in the classical calculus of variations
A function which isolates the main part of the increment of a functional as the extremal is varied, using a local (needle-shaped) variation for a given value of its derivative, at a given point of the extremal. In the case of the functional
the -function has the form
If one introduces the function
(cf. Legendre transform; Pontryagin maximum principle), the -function assumes the form
where . The general construction of functions analogous to the -function (1) consists of the following. Let be a differentiable or convex function, defined on a Banach space , and let be the dual space. If the function is defined by the equation
where is the derivative of at (or the subdifferential element if is convex), the function
is the -function constructed from . If is differentiable,
i.e. the -function is the difference at between and the linear function tangent to at . A comparison of formulas (1) and (2) shows that in the classical calculus of variations the -function is obtained from the construction (2) with respect to the variables related to derivatives, while the variables play the role of parameters.
In the case of a functional
in a multi-dimensional variational problem, the -function has the following form:
In the case of the Lagrange problem with boundaries and Lagrange multipliers , , the -function has the form (1), in which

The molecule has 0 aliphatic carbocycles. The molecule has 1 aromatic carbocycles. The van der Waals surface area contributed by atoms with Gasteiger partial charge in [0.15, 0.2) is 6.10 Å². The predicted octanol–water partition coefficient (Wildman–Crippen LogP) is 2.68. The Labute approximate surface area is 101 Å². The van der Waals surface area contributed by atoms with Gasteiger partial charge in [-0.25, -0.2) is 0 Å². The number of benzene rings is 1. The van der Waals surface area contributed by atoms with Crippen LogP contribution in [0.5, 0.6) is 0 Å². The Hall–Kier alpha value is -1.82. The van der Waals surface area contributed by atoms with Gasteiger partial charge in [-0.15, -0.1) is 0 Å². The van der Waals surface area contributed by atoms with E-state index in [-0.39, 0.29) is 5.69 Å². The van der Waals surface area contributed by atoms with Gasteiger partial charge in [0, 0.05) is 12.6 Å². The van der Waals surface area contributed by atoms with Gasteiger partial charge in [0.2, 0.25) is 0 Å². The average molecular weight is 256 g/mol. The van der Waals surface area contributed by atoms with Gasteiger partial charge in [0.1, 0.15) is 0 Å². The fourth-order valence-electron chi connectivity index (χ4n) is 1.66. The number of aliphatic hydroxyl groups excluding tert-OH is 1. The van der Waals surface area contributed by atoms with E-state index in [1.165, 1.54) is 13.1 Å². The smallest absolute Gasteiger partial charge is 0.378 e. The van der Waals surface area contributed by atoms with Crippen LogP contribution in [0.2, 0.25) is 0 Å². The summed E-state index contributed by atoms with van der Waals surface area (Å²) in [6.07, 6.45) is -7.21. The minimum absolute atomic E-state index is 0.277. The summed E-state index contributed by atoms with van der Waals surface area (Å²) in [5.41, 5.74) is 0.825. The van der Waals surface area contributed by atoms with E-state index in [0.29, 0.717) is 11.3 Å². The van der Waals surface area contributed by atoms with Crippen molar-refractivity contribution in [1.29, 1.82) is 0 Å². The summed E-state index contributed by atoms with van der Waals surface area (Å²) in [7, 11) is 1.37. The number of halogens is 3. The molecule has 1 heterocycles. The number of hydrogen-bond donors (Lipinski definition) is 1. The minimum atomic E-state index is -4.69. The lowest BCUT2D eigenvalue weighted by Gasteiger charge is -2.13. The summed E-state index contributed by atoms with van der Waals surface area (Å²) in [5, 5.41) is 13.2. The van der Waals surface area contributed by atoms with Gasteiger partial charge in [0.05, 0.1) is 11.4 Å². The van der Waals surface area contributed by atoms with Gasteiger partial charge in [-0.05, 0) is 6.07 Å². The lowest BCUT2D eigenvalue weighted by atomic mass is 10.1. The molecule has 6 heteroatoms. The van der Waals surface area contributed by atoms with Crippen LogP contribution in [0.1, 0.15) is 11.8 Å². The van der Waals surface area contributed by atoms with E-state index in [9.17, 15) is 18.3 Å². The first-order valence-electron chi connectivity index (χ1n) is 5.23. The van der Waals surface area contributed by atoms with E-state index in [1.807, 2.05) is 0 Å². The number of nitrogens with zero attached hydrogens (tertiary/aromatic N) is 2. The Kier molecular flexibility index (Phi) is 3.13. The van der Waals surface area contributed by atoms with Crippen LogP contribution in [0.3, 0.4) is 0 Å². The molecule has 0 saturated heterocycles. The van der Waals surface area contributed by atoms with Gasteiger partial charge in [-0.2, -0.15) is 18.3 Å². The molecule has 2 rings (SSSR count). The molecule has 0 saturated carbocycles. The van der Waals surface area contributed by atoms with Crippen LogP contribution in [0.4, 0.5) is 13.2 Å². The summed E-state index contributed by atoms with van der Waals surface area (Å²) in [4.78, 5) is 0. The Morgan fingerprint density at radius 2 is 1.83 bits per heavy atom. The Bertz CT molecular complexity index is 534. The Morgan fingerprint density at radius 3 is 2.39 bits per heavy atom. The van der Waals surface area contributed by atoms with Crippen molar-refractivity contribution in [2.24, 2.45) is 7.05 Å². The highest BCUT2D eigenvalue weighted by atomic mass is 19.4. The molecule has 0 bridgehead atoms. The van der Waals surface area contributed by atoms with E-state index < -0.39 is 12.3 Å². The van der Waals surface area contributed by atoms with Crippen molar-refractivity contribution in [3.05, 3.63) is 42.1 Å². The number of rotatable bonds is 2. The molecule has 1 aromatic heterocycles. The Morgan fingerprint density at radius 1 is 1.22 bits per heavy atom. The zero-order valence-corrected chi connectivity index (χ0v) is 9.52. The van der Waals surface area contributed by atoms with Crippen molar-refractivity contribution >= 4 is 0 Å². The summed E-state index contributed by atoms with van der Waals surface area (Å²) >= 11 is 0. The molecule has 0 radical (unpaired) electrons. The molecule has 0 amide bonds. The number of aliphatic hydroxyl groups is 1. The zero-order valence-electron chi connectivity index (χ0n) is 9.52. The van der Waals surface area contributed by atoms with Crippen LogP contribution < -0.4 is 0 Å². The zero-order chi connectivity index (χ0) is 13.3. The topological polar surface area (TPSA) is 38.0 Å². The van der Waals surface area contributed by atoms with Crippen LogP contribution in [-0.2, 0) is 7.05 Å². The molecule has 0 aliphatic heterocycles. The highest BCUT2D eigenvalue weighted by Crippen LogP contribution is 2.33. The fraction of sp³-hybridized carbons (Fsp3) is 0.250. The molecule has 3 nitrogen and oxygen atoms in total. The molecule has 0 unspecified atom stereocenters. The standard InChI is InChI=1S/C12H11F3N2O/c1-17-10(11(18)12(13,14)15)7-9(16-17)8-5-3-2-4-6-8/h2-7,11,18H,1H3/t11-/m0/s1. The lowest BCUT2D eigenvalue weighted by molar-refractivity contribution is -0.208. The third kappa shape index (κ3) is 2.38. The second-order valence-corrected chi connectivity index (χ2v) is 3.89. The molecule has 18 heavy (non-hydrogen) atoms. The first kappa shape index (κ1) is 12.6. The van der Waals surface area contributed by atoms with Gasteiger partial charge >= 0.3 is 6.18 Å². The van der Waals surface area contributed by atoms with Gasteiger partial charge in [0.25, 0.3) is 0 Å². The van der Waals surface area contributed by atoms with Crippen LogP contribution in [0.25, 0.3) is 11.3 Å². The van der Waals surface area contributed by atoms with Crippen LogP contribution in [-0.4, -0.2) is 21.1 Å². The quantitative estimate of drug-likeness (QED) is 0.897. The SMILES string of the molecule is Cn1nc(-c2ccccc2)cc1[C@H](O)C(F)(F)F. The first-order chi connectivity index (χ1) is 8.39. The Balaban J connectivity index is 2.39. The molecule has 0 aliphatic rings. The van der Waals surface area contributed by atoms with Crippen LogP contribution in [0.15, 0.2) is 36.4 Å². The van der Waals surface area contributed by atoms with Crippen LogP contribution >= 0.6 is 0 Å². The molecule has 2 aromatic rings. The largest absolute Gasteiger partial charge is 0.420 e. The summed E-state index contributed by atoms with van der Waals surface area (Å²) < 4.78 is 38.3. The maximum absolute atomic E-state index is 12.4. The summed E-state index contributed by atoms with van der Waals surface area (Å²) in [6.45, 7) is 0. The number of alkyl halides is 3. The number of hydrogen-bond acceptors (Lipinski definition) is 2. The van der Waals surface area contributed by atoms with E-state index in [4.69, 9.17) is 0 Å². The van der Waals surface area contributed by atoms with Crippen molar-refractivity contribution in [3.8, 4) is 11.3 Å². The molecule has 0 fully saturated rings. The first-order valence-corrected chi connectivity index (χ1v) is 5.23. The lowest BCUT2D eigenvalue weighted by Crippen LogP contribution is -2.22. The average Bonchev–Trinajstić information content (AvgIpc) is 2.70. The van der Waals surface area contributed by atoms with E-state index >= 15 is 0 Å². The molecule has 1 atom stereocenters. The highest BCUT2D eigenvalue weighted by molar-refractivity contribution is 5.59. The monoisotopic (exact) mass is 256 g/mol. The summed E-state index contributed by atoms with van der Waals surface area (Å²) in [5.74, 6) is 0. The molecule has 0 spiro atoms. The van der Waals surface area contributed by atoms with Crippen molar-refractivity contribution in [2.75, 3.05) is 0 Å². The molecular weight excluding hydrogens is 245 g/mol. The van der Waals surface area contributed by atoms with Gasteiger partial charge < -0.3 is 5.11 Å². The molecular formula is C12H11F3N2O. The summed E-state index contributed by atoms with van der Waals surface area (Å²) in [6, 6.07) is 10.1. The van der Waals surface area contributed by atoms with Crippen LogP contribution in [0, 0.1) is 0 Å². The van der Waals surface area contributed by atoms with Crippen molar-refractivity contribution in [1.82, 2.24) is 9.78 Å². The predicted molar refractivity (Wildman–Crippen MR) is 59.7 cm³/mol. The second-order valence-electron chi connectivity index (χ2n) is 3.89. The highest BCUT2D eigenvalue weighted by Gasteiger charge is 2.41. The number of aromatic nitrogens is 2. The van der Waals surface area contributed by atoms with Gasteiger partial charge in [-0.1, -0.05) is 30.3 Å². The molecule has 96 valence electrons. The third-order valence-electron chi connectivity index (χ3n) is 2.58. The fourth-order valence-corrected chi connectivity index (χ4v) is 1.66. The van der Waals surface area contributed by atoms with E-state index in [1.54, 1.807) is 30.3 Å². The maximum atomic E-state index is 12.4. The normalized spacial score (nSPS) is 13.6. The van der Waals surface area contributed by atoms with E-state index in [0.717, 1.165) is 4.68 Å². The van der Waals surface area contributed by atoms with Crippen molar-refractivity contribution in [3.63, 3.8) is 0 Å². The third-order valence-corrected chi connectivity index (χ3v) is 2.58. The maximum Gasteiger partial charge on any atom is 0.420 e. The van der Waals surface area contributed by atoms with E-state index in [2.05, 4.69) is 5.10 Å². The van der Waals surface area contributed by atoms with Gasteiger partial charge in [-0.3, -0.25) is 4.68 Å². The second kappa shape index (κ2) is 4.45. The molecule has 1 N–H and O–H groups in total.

has been substituted for .
The -function, first introduced in 1879 by K. Weierstrass , lies at the foundation of the theory of the calculus of variations (cf. Variational calculus). It is used in the formulation of necessary and (partially) sufficient conditions for an extremum (cf. Weierstrass conditions (for a variational extremum)), and serves to express the increment of a functional on an extremal in the form of a finite integral (cf. Weierstrass formula).
An especially important role in variational calculus is played by smooth functionals in which, in a given parameter range, for all , or, stronger, if for all . They are known as quasi-regular and regular or elliptic, respectively. For such functionals the Legendre condition and the necessary Weierstrass conditions (for a variational extremum) are invariably valid, as are the theorems of existence and regularity .
|||K. Weierstrass, "Vorlesungen über Variationsrechnung" , Math. Werke , 7 , Akademie Verlag (1927)|
|||C. Carathéodory, "Calculus of variations and partial differential equations of the first order" , 1–2 , Holden-Day (1965–1967) (Translated from German)|
|||O. Bolza, "Lectures on the calculus of variations" , Chelsea, reprint (1960) (Translated from German)|
|||N.I. Akhiezer, "The calculus of variations" , Blaisdell (1962) (Translated from Russian)|
|||L.S. Pontryagin, V.G. Boltayanskii, R.V. Gamkrelidze, E.F. Mishchenko, "The mathematical theory of optimal processes" , Wiley (1962) (Translated from Russian)|
|||M.R. Hestenes, "Calculus of variations and optimal control theory" , Wiley (1966)|
|||"Hilbert problems" Bull. Amer. Math. Soc. , 8 (1902) pp. 437–479 (Translated from German)|
|||G.A. Bliss, "Lectures on the calculus of variations" , Chicago Univ. Press (1947)|
|[a1]||L. Cesari, "Optimization - Theory and applications" , Springer (1983)|
|[a2]||G.M. Ewing, "Calculus of variations with applications" , Dover, reprint (1985)|
|[a3]||E.B. Lee, L. Marcus, "Foundations of optimal control theory" , Wiley (1967)|
Weierstrass E-function. Encyclopedia of Mathematics. URL: http://encyclopediaofmath.org/index.php?title=Weierstrass_E-function&oldid=19110